It really comes down to passion and strengths. It’s going back to that. If you’re in your zone of being able to apply your strengths every day, then you’re jumping out of bed in the morning and you can’t wait to get started. If you’re in a role or in a business where you don’t have that passion or you’re not able to use your strengths, that’s why there’s a lot of suffering going on in the corporate world. People are not in roles where their passion is aligned and their strengths are aligned. Typically, if you have that top CEO job, to be successful, you have to be passionate and be working in your areas of strength to be successful.

Consulting Success Podcast | Nancy MacKay | Consulting Business
Consulting Business: If you have that top CEO job, you have to really be passionate and be working in your areas of strength to be successful.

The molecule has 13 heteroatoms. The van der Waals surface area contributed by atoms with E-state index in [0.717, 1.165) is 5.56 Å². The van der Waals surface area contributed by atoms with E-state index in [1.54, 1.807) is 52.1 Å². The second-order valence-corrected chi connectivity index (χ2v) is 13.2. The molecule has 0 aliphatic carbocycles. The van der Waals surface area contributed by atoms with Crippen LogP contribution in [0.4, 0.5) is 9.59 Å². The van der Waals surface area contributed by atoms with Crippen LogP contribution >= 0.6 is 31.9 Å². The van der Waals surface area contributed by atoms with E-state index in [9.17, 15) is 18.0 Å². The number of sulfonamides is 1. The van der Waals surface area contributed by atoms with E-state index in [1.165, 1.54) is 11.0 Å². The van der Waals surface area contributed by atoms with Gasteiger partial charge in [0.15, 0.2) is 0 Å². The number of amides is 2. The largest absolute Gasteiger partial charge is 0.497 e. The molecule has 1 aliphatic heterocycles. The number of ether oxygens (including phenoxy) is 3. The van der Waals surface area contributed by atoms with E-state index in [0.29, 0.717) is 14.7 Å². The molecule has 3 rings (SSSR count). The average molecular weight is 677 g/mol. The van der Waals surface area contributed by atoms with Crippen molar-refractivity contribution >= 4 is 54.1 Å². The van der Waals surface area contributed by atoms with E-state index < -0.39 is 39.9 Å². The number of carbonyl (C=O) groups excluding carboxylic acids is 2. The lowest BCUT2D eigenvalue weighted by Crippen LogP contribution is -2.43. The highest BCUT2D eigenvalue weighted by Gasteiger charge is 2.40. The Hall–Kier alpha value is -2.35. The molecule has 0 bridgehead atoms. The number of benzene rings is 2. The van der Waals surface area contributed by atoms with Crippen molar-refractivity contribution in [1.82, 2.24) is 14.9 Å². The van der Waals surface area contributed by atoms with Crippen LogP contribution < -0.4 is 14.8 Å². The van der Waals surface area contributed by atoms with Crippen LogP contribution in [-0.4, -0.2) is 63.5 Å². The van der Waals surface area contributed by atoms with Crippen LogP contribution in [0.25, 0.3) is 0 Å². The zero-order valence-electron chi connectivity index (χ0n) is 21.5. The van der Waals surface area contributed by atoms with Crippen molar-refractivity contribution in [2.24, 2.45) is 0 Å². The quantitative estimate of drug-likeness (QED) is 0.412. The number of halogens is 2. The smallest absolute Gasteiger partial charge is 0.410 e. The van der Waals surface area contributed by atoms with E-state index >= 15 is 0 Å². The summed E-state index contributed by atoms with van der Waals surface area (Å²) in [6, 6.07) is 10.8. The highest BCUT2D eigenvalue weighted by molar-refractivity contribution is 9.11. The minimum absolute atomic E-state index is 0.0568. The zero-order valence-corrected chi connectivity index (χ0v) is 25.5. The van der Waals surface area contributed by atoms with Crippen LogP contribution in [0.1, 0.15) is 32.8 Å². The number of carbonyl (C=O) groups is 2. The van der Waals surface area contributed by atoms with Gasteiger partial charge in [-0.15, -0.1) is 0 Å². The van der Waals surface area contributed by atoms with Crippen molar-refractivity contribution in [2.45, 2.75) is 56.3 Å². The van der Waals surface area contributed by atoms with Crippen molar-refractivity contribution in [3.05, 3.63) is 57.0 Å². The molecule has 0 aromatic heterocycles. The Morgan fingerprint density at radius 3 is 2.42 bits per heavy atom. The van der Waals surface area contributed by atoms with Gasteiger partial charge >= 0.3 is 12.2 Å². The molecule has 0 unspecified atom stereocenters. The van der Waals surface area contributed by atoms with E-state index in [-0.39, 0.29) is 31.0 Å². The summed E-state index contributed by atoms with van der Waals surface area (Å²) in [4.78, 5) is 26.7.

Putting on your consultant hat for a moment, knowing what you know about CEOs and leaders and knowing what drives them and everything that you mentioned, if you’re a consultant wanting to attract more CEOs and executives as clients or to build relationships with first, what do you think about? How would you try and get in front of these leaders to build a successful relationship with them?

I’m going to go back to talking about mastering referrals. I’ve worked with hundreds of consultants in order to build MacKay CEO Forums and our community consultants. The number one mistake consultants make is they do not master referrals. When you master referrals, you consistently ask every single client to introduce you to other dream clients. If you don’t do that, you’re not going to be living the dream of working with the types of clients that you love working with.

Oftentimes, I’ll ask consultants when they’re talking about being a forum chair, “Who’s your dream client? Who are your dream clients?” Usually, I get, “I work with these people.” I’d then be like, “If I could wave a magic wand and you could work with anyone you wanted, do you have a sense of who that would be?”